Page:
2014 marks the 90th birthday of Camp Timber Ridge in Mableton, GA! Now, that’s a lot of camping!
In October of 1924, the Civitan Club of Atlanta deeded 39.5 acres of land in Mableton, 12 miles west of today’s Metro Atlanta, to the Girl Scouts of Atlanta and then in November of that same year an elaborate opening ceremony was held. The establishment of the camp was largely due to the help of Mrs. Albert Thornton, who gifted $1,000 (big money back then!) for a central dining hall and recreation hall to be built on the property. The first camping season was in the summer of 1925 between June 22 and August 8 and the original buildings on the site included the office, infirmary, nature hut, art hut, rest hut, and of course, the tents!
Camp Civitania was renamed Timber Ridge in 1953 and then in 1971 the Timber Ridge Environmental Center was born. The Timber Ridge Environmental Center, known as TREC, was made up of 30 acres of wooded land, designed to teach about the history of the land as well as its use and to demonstrate natural forces at work.
Camp Timber Ridge has grown over the years and now consists of over 220 acres of wooded land (both hardwood and pine forests), natural streams and even a bamboo forest! During the summer, girls can choose between day camps or sleepaway camps, platform tents or cabins. Troops can also reserve a campsite at any time during the year for a troop bonding weekend!
Today, Camp Timber Ridge remains one of the largest girls’ camps in the South still in operation!
It’s time for Treats and Keeps! The Girl Scouts of Greater Atlanta’s fall fundraiser is in full swing! As of September 2, you can now buy chocolates, nuts, magazines, and photo keepsakes from your local Atlanta area Girl Scouts.
Like the cookies, different areas of the country are supplied by different companies. For example, if Hot Cajun Crunch isn’t on an order form in one area of the country, then instead, there’s likely to be items like Island Fruit Mix, Peanut Brittle, or Mint Trefoils. Also, some councils offer magazine subscriptions while others are featuring photo keepsakes this year too.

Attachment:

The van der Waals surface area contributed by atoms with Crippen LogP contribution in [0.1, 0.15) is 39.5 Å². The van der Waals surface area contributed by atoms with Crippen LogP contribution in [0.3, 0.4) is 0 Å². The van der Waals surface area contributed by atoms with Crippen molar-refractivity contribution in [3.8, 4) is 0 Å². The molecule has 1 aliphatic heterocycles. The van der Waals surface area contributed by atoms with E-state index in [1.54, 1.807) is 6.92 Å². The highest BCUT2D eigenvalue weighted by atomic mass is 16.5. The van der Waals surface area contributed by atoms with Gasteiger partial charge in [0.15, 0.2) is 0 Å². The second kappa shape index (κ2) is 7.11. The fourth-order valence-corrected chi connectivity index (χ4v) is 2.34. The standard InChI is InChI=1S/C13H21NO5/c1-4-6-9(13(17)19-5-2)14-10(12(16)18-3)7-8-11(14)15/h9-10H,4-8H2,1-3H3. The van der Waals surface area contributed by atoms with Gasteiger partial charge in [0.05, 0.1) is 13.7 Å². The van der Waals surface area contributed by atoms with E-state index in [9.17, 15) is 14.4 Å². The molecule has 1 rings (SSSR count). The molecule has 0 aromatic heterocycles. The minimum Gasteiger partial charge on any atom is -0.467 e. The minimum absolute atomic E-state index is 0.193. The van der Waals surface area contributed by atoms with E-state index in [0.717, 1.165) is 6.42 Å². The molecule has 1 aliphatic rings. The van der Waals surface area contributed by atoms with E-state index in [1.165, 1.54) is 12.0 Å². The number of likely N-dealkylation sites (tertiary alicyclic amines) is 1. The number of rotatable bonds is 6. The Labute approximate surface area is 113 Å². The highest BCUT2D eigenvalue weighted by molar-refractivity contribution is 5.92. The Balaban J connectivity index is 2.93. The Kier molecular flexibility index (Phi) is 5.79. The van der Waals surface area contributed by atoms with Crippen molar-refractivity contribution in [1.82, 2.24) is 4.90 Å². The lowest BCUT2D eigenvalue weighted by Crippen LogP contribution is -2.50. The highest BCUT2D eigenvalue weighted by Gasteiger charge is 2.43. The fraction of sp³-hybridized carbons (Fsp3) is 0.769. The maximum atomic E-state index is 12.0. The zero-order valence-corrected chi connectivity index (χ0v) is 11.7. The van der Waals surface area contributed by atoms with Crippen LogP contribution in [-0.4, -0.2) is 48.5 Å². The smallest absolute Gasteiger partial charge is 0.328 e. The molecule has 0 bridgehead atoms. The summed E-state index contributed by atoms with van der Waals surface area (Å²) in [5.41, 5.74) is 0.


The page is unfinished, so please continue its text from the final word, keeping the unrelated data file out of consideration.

As well as their annual fall fundraising, Girl Scouts have always been most well known for their annual cookie sale in the early spring of each year. But did you know that for decades now there have always been various sales year-round? For instance, during World War II, Girl Scouts sold war bonds (at no profit for GSUSA) to support the war effort here on the homefront. Also during WWII, they sold calendars instead of cookies because of the nationwide rationing of flour and sugar. To this day, calendars continue to be sold annually, though no longer in place of the beloved cookies.
Recently, I found an image online of this wonderful vintage poster of a Girl Scouts salted nut sale. It looks like it is from either the 1940s or 1950s era. I would love to find more information about this poster! If anyone out there has any info, please leave a comment or message us at GirlScoutArchivesAtlanta@gmail.com!
Labor Day was celebrated for the first time in New York City in 1882. It began as a state holiday, getting voted in by individual states, but gained popularity and was voted a national holiday by Congress in 1894.
Labor Day celebrates the achievements of the American work force with a national day off on the first Monday in September.
A time for relaxation with family and friends, Labor Day is a popular time for special events and festivals throughout the country such as cooking out, camping, and parades!
Labor Day is also a chance to bid farewell to summer with a long weekend, sometimes spent camping or swimming. Pictured below are Girl Scouts all decked out in their 1920s era bathing costumes, a far cry from the bathing suits of today!
What are your plans this Labor Day weekend? Here in the Greater Atlanta Area there are tons of events and festivals happening all weekend long. Click here to browse some of the activities that are going on, and keep your eye our for Girl Scouts while you’re out and about!
One of the perks of volunteering at the Girl Scouts of Greater Atlanta Archives is to see all the pieces of history that come in to stay. We recently received this acquisition from a former Girl Scout, and the staff were excited because we did not have this bag in our collection. We had a matching mess kit, as seen below, that was produced around the same time. You can find the plaid mess kit available online in many places, but a search for the larger matching bag is not quite as easy.
This plaid bag first appeared in the 1954 Girl Scout Equipment Catalog, and was marketed as a lunch bag. Girls would have used this at camp to carry their mess kit and canteen, or other items that might be useful. When not at camp, the Girl Scout could use it to carry her handbook and writing material. These types of bags are still popular with Girl Scouts today.